Dean Redman earned her baccalaureate in nursing from South Dakota State University, then her master’s and PhD from the University of Minnesota. As a professor at the University of Washington School of Nursing she wrote The Process of Patient Teaching in Nursing, a hallmark book currently it is in its eighth edition. Before her deanship at UConn she held many distinguished positions including Dean of the School of Nursing for the University of Colorado in Denver, Executive Director of the American Association of Colleges of Nursing, and Executive Director of the American Nurses Association. Under her term as Dean the primary foci were increasing funded research and recruitment of internationally known faculty.
1967-1979: Eleanor Keating Gill
Dean Gill received her baccalaureate degree from Brown College in 1935 and her master’s from Yale University School of Nursing in 1938. She also received a MS from Boston University in 1960. Before coming to UConn, Dean Gill had taught in the School of Nursing at Boston University and pioneered the role of the clinical nurse specialist at Boston University Medical Center. The UConn School of Nursing expanded dramatically during her deanship, with the consolidation and innovative revision of the undergraduate curriculum on the Storrs campus, and the establishment of the master’s program, the first in a public university in the state.
2007-2011: Anne R. Bavier
Anne R. Bavier earned her bachelor’s in nursing from Duke University in 1970, her master's in nursing from Emory University in 1973 and her Ph.D. in Nursing from Duquesne University in 2003. Bavier served as assistant dean for development, alumni and external relations and then assistant dean for planning and external relations at Emory University’s Nell Hodgson Woodruff School of Nursing, one of the leading schools of nursing in the country, from 1999 to 2003, before assuming the deanship at St. Xavier University in 2004. Bavier became dean of the University of Connecticut’s School of Nursing in August of 2007. Bavier also had leadership roles at federal health care agencies, including being the deputy director of the National Institutes of Health’s Office of Research on Women’s Health. She taught on the faculties of St. Xavier University, Emory University, Yale University and Georgia State University. Under her leadership the School of Nursing earned the designation of Center of Excellence in the Nursing Education, a distinction given by the NLN to the top nursing schools in the nation. While at these schools, Bavier also worked towards increased grant funding and financial aid for economically disadvantaged students.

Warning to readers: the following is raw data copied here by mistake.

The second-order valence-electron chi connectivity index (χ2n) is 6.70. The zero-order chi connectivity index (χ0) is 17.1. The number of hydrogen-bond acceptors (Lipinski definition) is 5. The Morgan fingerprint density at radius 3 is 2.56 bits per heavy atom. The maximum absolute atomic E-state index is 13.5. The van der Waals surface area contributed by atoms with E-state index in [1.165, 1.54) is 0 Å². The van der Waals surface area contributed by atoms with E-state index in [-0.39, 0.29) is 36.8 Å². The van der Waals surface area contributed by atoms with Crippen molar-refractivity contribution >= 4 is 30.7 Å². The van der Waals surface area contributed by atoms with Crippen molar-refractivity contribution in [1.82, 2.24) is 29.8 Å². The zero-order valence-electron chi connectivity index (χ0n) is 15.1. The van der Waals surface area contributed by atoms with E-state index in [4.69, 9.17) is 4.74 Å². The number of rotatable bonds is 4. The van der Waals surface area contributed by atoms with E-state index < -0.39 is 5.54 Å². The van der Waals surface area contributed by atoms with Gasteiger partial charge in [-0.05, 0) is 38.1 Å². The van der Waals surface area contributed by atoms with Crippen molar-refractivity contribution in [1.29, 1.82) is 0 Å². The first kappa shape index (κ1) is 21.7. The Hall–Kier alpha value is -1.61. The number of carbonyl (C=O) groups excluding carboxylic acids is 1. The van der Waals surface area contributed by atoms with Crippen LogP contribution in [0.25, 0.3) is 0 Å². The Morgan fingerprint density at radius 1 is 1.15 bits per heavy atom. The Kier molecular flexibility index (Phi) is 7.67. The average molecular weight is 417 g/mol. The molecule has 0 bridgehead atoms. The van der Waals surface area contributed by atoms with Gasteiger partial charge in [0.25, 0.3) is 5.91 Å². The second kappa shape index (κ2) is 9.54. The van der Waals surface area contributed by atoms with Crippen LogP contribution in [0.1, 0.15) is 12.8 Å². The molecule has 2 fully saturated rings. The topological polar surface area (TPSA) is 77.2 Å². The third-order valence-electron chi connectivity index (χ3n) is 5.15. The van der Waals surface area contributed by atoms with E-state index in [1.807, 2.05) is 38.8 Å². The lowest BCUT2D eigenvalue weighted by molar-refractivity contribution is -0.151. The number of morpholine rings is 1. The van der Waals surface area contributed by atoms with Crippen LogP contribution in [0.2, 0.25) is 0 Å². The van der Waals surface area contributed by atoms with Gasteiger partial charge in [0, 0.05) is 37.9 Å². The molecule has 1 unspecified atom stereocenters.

1988-1993: Beverly Koerner
Dean Koerner, an honor graduate of the undergraduate program at UConn, was a member of the first class of graduate students in nursing, earning her MS degree in 1973, followed by a PhD from the School of Education in 1979. She served on the faculty at UConn before becoming the Chair of The Department of Nursing at the University of Hartford, where she served for several years before returning to UConn as the fourth Dean of the school. Under her leadership, the PhD program was further developed and faculty research continued to expand. The School of Nursing buildings were renovated and space for the School was enlarged. Following her term as Dean, Dr. Koerner returned to the faculty to teach, practice, and conduct research. As of 12/31/2007, Dr. Koerner retired.
1942-1967: Carolyn Ladd Widmer
Dean Widmer was the founding Dean of the School. A Phi Beta Kappa graduate of Wellesley College in 1923, she earned her baccalaureate degree in nursing from Yale University School of Nursing, graduating in 1929. After her graduation she organized public health nursing in Bogotá, Colombia. In 1932, she became the Dean of the School of Nursing at the American University in Beirut, Lebanon, then known as Syria. With the threat of war in Europe, she returned to the US with her two small children in 1940, and in 1942, opened the UConn School of Nursing. She received her MA at Trinity in 1951.